'TERRIBLE misunderstandings can happen. You don't have time for second thoughts, you don't have to find an envelope and stamp and go to the post box - you just press a button and it's gone. The other person can't interrupt or calm you down like they can with a phone call. You just plunge on, while they're going purple. Slanging matches can flare up over the computer lines and go on for months. It's known in the jargon as 'flaming'. The American way of dealing with it is to begin the message with 'Flame on' or ' Flame off' - to show whether it really is an angry message, or whether it's intended as friendly, but could be taken as angry.'

Communicating over computer networks is a delicate business. The speaker above is a regular user of E-mail - the electronic messaging system which travels from personal computer to personal computer - talking about the etiquette, or 'Netiquette' as the jargon calls it, which has evolved. We must all pray that Back to Basics never blunders into the area of good manners and technological communication. It's one thing remembering a parental or Jesuit voice telling you, 'It's rude to look in other people's handbags / stare / talk with your mouth full / open other people's letters,' but exactly how rude is it to thank someone for dinner via the fax, hold a business conversation from a portable phone while in the bath, hack into a friend's computer files as an amusing joke, start an affair over the office computer message system, or send a message through the computer which could be misinterpreted as angry - without putting 'Flame off' first?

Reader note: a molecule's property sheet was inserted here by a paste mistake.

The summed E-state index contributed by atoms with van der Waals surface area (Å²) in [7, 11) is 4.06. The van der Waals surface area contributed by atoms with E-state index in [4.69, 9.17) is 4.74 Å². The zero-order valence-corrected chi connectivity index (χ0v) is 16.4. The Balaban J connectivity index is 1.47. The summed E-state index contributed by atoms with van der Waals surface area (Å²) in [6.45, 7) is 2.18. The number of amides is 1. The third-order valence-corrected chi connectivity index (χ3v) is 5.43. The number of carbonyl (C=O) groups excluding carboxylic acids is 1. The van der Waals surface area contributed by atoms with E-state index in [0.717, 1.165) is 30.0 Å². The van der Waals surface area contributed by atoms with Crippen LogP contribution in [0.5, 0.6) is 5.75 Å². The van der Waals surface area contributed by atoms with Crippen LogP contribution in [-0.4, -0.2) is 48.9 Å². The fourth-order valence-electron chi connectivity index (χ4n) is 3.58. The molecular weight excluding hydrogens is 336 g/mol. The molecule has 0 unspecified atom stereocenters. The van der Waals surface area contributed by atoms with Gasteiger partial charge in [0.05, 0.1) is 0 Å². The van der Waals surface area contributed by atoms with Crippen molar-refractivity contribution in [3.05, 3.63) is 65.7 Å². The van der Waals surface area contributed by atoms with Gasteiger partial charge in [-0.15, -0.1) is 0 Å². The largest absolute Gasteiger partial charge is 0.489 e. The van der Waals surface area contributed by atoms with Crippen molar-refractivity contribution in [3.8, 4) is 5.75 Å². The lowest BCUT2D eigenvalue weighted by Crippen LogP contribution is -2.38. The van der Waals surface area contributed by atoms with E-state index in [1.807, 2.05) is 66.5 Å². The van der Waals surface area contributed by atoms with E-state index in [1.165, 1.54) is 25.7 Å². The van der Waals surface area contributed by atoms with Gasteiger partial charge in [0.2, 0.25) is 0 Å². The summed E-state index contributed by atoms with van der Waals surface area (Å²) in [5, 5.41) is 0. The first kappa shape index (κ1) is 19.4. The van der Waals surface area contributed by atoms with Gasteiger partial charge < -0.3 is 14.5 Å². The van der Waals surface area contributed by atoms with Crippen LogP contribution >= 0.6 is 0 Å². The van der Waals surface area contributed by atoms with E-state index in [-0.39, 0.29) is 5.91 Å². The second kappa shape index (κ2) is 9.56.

Perhaps we should all be sent pamphlets to explain. Questions of technological etiquette are multiplying. A startling 20 million computer users are currently in communication through various interlocking and rapidly expanding global links known as the Internet. Its traffic is increasing by 10 per cent every month. Most major companies in Britain now have a system which allows employees to send computer messages to each other at the touch of a button.